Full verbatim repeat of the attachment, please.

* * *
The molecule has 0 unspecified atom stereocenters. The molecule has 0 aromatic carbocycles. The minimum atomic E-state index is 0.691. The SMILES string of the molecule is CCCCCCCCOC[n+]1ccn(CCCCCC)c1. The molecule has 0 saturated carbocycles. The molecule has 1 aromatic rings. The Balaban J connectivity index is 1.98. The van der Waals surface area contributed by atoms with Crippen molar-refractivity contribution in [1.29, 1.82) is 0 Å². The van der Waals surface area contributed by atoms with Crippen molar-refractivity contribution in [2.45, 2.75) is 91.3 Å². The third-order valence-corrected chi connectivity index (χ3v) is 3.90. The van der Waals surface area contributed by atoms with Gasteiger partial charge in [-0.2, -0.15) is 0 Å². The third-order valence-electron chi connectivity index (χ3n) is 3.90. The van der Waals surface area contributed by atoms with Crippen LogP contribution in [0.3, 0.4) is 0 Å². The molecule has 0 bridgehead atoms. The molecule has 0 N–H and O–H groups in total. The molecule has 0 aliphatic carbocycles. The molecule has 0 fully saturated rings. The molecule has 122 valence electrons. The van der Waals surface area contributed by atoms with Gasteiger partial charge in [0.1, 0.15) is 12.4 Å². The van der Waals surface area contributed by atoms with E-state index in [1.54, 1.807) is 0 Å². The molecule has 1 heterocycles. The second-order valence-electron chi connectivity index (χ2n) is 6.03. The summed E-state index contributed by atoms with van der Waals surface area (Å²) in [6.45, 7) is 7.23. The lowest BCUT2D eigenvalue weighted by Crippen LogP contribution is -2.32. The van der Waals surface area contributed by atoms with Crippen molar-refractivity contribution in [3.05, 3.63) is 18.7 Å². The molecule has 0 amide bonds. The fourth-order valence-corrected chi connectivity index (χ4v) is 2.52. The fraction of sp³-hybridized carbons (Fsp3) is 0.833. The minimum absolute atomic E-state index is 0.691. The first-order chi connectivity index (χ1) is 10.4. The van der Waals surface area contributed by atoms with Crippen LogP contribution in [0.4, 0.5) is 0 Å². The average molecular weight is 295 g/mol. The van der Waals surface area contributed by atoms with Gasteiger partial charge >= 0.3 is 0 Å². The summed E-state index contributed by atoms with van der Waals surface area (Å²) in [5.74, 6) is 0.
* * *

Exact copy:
The molecule has 0 unspecified atom stereocenters. The molecule has 0 aromatic carbocycles. The minimum atomic E-state index is 0.691. The SMILES string of the molecule is CCCCCCCCOC[n+]1ccn(CCCCCC)c1. The molecule has 0 saturated carbocycles. The molecule has 1 aromatic rings. The Balaban J connectivity index is 1.98. The van der Waals surface area contributed by atoms with Crippen molar-refractivity contribution in [1.29, 1.82) is 0 Å². The van der Waals surface area contributed by atoms with Crippen molar-refractivity contribution in [2.45, 2.75) is 91.3 Å². The third-order valence-corrected chi connectivity index (χ3v) is 3.90. The van der Waals surface area contributed by atoms with Gasteiger partial charge in [-0.2, -0.15) is 0 Å². The third-order valence-electron chi connectivity index (χ3n) is 3.90. The van der Waals surface area contributed by atoms with Crippen LogP contribution in [0.3, 0.4) is 0 Å². The molecule has 0 bridgehead atoms. The molecule has 0 N–H and O–H groups in total. The molecule has 0 aliphatic carbocycles. The molecule has 0 fully saturated rings. The molecule has 122 valence electrons. The van der Waals surface area contributed by atoms with Gasteiger partial charge in [0.1, 0.15) is 12.4 Å². The van der Waals surface area contributed by atoms with E-state index in [1.54, 1.807) is 0 Å². The molecule has 1 heterocycles. The second-order valence-electron chi connectivity index (χ2n) is 6.03. The summed E-state index contributed by atoms with van der Waals surface area (Å²) in [6.45, 7) is 7.23. The lowest BCUT2D eigenvalue weighted by Crippen LogP contribution is -2.32. The van der Waals surface area contributed by atoms with Crippen molar-refractivity contribution in [3.05, 3.63) is 18.7 Å². The molecule has 0 amide bonds. The fourth-order valence-corrected chi connectivity index (χ4v) is 2.52. The fraction of sp³-hybridized carbons (Fsp3) is 0.833. The minimum absolute atomic E-state index is 0.691. The first-order chi connectivity index (χ1) is 10.4. The van der Waals surface area contributed by atoms with Crippen LogP contribution in [0.4, 0.5) is 0 Å². The average molecular weight is 295 g/mol. The van der Waals surface area contributed by atoms with Gasteiger partial charge >= 0.3 is 0 Å². The summed E-state index contributed by atoms with van der Waals surface area (Å²) in [5.74, 6) is 0.